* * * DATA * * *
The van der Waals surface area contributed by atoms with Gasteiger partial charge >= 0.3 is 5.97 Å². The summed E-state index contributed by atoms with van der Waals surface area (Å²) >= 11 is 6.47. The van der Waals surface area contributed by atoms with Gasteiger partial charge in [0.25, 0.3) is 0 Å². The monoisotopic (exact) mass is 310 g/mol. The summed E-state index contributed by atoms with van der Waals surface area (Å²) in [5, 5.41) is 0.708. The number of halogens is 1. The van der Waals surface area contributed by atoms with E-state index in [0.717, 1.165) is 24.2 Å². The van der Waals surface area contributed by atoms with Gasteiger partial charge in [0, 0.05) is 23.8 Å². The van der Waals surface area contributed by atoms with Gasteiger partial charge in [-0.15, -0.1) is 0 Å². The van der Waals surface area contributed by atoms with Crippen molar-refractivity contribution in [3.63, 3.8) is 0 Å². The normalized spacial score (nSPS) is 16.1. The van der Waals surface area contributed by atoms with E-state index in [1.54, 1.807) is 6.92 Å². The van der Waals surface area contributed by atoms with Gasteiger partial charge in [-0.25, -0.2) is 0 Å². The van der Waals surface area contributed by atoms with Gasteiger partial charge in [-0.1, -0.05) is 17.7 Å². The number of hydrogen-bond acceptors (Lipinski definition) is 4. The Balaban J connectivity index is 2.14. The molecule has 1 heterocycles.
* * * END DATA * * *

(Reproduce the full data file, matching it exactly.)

The van der Waals surface area contributed by atoms with Gasteiger partial charge >= 0.3 is 5.97 Å². The summed E-state index contributed by atoms with van der Waals surface area (Å²) >= 11 is 6.47. The van der Waals surface area contributed by atoms with Gasteiger partial charge in [0.25, 0.3) is 0 Å². The monoisotopic (exact) mass is 310 g/mol. The summed E-state index contributed by atoms with van der Waals surface area (Å²) in [5, 5.41) is 0.708. The number of halogens is 1. The van der Waals surface area contributed by atoms with E-state index in [0.717, 1.165) is 24.2 Å². The van der Waals surface area contributed by atoms with Gasteiger partial charge in [0, 0.05) is 23.8 Å². The van der Waals surface area contributed by atoms with Gasteiger partial charge in [-0.15, -0.1) is 0 Å². The van der Waals surface area contributed by atoms with Crippen molar-refractivity contribution in [3.63, 3.8) is 0 Å². The normalized spacial score (nSPS) is 16.1. The van der Waals surface area contributed by atoms with E-state index in [1.54, 1.807) is 6.92 Å². The van der Waals surface area contributed by atoms with Gasteiger partial charge in [-0.25, -0.2) is 0 Å². The van der Waals surface area contributed by atoms with Gasteiger partial charge in [-0.1, -0.05) is 17.7 Å². The number of hydrogen-bond acceptors (Lipinski definition) is 4. The Balaban J connectivity index is 2.14. The molecule has 1 heterocycles.